When I hired people, I didn’t say, “I’m going to tell you what you should do. I’ll give you an outline of the problems we have and the goals we have and you see how you can best fit it in.” And it worked fine. Of course, they’d come up with ideas that were quite different from ours, projects that were quite different than what I had visualized or what Fred had visualized. A good example of that is the fuel elements for the big helium-cooled graphite moderator reactor, HTGR, that was our big commercial reactor, had to have very special graphite in something called pyrolytic graphite, where you don’t just take some pitch and heat it up in terms of the graphite but you do it atom by atom. You have to have a large vacuum chamber and you evaporate the graphite, so carbon atoms are going to sit down some place. It makes it very dense, and that was used for heart valves. We were in the business of making heart valves for a while. The fellow who really invented that left us and started his own business, which we were happy to have a new guy because we didn’t really want to be in the heart valve business. The same with reverse osmosis, or purifying water. In ordinary osmosis you have a membrane. You need a lot of it nearby. And on one side you have salty water and on the other side you have fresh water. Well, the physics is such that the water molecules, while they have the same density on both sides, so they are going to go over into the salt water side to try and say, “Hey, we need more water here.” We want just the opposite. We want to have the salty water send pure water over to the other side. So it’s called reverse osmosis. We didn’t invent that. We certainly emphasized it — we really wanted pure water. We sold those for reverse osmosis units. In fact, I had one in my greenhouse.
I noticed that the drinking fountains at General Atomic say “purified by reverse osmosis.”
Does it? That came out from my time. We sold some of these reverse osmosis sets to medical situations and things like that, but then that was a separated effort from General Atomics. It was still part of General Dynamics.
I think Doug Fouquet told me something like 80 companies had spun off from General Atomics.
I wouldn’t be surprised. I don’t know what the exact number is.
Which would have been the largest and most important of those spin offs?
Well, reverse osmosis is certainly a big one. The heart valves were a small one. A number of them were made and installed in people, and those heart valves were usually made of some plastic. Some were taken from a pig’s heart. But the trouble with most everything else is that after a while blood tends to clot on the surface and the pyrolytic graphite has such a strange surface — it’s nothing but pure carbon atom and the blood didn’t clot on that. I don’t know if they are still made by this fellow who spun off. Another thing that we had was something called Magneform. Well, if you take a tube and put a magnetic field around and greatly increase that magnetic field, suddenly it exerts a force on it, a magnetic force, and that generates a current in the tube and they interact. And that was good for forging. One of the car companies, I can’t remember which one it was, it wasn’t General Motors, used that when the drive shaft comes back and has to go through the differential shaft. And they used the Magneform to make that joint, squashing one tube onto the other, so you aren’t going to get it apart.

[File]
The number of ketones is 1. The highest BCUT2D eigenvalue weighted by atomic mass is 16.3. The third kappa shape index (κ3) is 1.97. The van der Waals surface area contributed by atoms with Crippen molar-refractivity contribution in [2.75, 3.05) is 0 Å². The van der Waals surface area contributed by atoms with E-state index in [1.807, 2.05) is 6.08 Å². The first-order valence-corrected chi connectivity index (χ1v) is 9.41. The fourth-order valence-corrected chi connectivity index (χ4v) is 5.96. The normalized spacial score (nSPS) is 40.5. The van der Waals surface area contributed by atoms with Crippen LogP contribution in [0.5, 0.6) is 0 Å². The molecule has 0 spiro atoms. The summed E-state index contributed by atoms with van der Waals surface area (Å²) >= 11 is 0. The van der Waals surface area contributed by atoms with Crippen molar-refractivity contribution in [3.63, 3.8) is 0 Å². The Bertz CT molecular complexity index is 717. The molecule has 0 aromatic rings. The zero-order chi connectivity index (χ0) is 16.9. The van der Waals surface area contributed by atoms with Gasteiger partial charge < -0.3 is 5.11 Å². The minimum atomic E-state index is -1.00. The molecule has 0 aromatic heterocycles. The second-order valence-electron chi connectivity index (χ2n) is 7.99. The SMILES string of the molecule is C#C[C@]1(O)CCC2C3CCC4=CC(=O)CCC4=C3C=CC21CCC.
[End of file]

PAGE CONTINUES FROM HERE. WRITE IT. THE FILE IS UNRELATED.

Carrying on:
So, Ted Taylor’s co-inventor, Marshall Rosenbluth, didn’t he also spin off a company?
Well, that’s another story, but it is interesting. This was part of the big fusion program. I may have mentioned that Texas gave us ten million dollars to try and develop fusion.
Yes, but you didn’t say much about it.
Well, I’m sorry to have to say this, but I was the only fusion guy there at first. I had a job for a year before I went with General Dynamics running around all the fusion labs. This was Princeton and Los Alamos and Oak Ridge. I was scientist at large.
Yes, for the AEC. That job lasted a year. So when I went to General Atomic, I actually still had that job. I was working at Carnegie Tech. I accepted this one-year appointment as physicist at large, or scientist at large for the AEC. So I visited all the labs where fusion work was being done. I am no great fusion scientist, but it made me want to have fusion at General Atomic. Later on I learned who the good guys were in fusion and we hired quite a few of them.
What was your best selling point to get somebody to leave a government lab?
I think probably the fact that I was recognized and Fred was certainly recognized as real honest citizens and not industrial people. You had to earn to be industrial people. Scientists have, maybe it’s partly mythology, but they are honest. I think it’s not that much mythology with most of them. This Korean guy who claims to have made stem cells, which turned out to be a bust. And a very bad one because some people will say, “See, you never can trust a scientist.” But I think that the general feeling with the general public is that scientists really are honest about what they are doing, because they get caught. If you are working in a field like fusion and, “I’ve got some great discovery…”
Like cold fusion.